Honey, the new novel by Brenda Brooks (whose Gotta Find Me an Angel was a finalist for the Amazon.ca First Novel Award) is a dark story about obsession. In this amazing reading list, Brooks recommends a wide-ranging list of books she just can't quit.
“Time to pull up stakes and move to smaller, more expensive digs? That means sweating the book test, whittling the library down to its absolute essentials. Who of your too many darlings isn’t going with you? You’ll be ruthless. No excuses. You’ll drop them off at the used bookstore and sell them away for 3 cents per pound, or kilo, or whatever. And so it begins: you choose a darling, read a few sentences—put it back. Pick another, read a few sentences—put it back. Why, here are a few darlings that belong to somebody else! You keep them too.”
By Grand Central Station I Sat Down and Wept, by Elizabeth Smart
Oh, what Elizabeth Smart accomplished in 128 pages. In her remarkable foreword to the book Brigid Brophy calls the novel “a rhapsody and a lament,” its images strung together with such perfection that it’s like “saying a tragic, pagan, erotic rosary.” This is the story of a love triangle, Smart’s passion for married poet George Barker with whom she bore four children, a passion which continued throughout her life. Talk about not being able to let go! But who cares now? All that matters is that she transformed her experience into what Brophy calls one of the few masterpieces of poetic prose. I have three editions. I can’t let go of any of them.
Keep That Candle Burning Bright & Other Poems, by Bronwen Wallace
The bookmark tucked into my copy of Keep That Candle Burning Bright is a concert ticket: Commodore Ballroom, April 4, 1996. Emmylou Harris w/Special Guest. I don’t recall who the special guest was that night, but I wish Bronwen Wallace could have been there too and started things off with: I know someone who insists that Emmylou Harris saved her life the year she left her husband. In Wallace’s poem, "Driving", the only music her heartbroken friend could bear was "Pieces of the Sky." What a choice: that’s the album where I realized that it really was possible to want to walk all the way from Boulder to Birmingham just to see someone’s face—although, knowing my sense of direction ... This is Bronwen Wallace’s poignant testament to the magic of Emmylou Harris, and a reminder of her own.
The Barn: A Vanishing Landmark in North America, by Eric Arthur and Dudley Witney
In their dedication, the authors honour “the farmers and carpenters of the last three centuries in North America.” Dutch, English, Pennsylvania barns; the connected barn, the circular and polygonal barns—they’re all here in both colour and black and white. I’ve seen several of these beauties first-hand and have often visited the Dalziel Barn on what used to be the outskirts of Toronto. (Someone tell me it’s still there!) But there’s nothing like being surprised by a barn you’ve adored on the page, forgotten about, and then happened upon in the most unexpected way, as when I visited a friend’s Victorian house in Madoc, Ont. some years ago. As we pulled slowly up the drive I could see the house was fantastic—but it was the barn that really got me. Inner voice: Haven’t I seen that hipped gable roof and central carriage door before? And those sash windows. Be still my heart!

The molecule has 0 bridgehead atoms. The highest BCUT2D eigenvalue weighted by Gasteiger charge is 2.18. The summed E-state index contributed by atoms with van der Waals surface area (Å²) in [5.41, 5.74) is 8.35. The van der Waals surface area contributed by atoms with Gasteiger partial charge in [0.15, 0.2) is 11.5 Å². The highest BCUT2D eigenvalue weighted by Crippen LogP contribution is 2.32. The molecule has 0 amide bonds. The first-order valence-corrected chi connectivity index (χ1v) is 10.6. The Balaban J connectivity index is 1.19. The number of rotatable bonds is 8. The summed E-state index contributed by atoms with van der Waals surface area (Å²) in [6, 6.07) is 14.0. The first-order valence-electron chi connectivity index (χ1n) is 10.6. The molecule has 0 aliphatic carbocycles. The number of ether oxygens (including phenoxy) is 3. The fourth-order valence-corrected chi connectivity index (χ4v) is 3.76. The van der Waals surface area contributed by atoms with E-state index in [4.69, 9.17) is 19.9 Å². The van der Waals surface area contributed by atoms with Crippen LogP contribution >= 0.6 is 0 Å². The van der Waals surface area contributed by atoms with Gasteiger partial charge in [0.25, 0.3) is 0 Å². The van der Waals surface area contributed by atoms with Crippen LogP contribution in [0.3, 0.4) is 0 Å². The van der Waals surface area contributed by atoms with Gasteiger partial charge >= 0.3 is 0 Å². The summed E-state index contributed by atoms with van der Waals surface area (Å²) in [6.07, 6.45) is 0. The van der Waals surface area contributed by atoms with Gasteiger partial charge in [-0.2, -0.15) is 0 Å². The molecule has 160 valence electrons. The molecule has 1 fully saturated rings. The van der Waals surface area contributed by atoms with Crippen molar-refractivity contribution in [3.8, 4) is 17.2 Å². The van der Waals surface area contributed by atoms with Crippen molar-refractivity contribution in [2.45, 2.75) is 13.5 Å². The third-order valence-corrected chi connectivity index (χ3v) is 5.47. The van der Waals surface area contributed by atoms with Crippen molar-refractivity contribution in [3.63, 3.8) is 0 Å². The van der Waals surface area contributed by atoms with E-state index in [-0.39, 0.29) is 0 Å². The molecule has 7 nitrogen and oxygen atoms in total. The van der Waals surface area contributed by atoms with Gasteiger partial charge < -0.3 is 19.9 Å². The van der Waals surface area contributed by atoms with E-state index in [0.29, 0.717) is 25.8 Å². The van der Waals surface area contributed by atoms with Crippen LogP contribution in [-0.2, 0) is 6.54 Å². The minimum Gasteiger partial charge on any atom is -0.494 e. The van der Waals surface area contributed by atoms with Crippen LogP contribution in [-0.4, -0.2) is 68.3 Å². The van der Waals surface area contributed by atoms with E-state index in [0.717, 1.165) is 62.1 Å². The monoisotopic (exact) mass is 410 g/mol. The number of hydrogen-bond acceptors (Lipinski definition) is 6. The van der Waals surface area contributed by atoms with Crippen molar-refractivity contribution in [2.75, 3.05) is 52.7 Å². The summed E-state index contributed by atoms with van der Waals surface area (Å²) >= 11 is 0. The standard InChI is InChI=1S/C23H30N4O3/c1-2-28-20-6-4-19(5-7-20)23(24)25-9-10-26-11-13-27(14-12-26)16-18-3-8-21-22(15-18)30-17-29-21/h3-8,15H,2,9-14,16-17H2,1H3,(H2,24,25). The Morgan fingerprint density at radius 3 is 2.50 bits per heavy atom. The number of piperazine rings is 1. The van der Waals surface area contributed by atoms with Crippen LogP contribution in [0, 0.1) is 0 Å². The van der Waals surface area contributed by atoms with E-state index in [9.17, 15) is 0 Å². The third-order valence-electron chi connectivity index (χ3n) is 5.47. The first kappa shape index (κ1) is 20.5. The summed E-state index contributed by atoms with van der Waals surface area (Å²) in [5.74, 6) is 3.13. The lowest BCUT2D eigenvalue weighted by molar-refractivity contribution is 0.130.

Tarts and Muggers, by Susan Musgrave
First published in 1982, Tarts and Muggers (Poems New and Selected) is by turns dreamy, violent, mysterious—always intense. I first read the book as an easterner, but after moving to the Gulf Islands I realized how well these poems evoke the magical feel and mood of the coastal landscape, with its dark, cold rivers, looming forests, and long, slow rains. Trees can be witches, and river hunters. There are boats, ghosts, tracks in the snow. The collection is a meandering dream, like heading out on the water in a boat you can’t be sure is safe until safely landed. But it’s a risk worth taking, as in my favourite poem in the collection: "Doubt Being the Measure of Worth."
Cowgirls, by Candace Savage
What is a woman? How should we define femininity? Look no further than the frontier women of the Canadian and American west who ignored expectations based on sex (and gender), and defined womanhood for themselves; the bronco riders, wild west performers, ranchers, and cattle-women who exchanged their skirts for “divided garments” and rode astride into their lives. The book is filled with dozens of illustrations, archival imagery and photographs from private collections. These are women who knew how to provide a colourful quote: Any woman who does not thoroughly enjoy tramping across the country on a clear frosty morning with a good gun and a pair of dogs does not know how to enjoy life. (Annie Oakley, 1901) This is a vivid reminder of the resourceful, dynamic, and extraordinary women who galloped before us.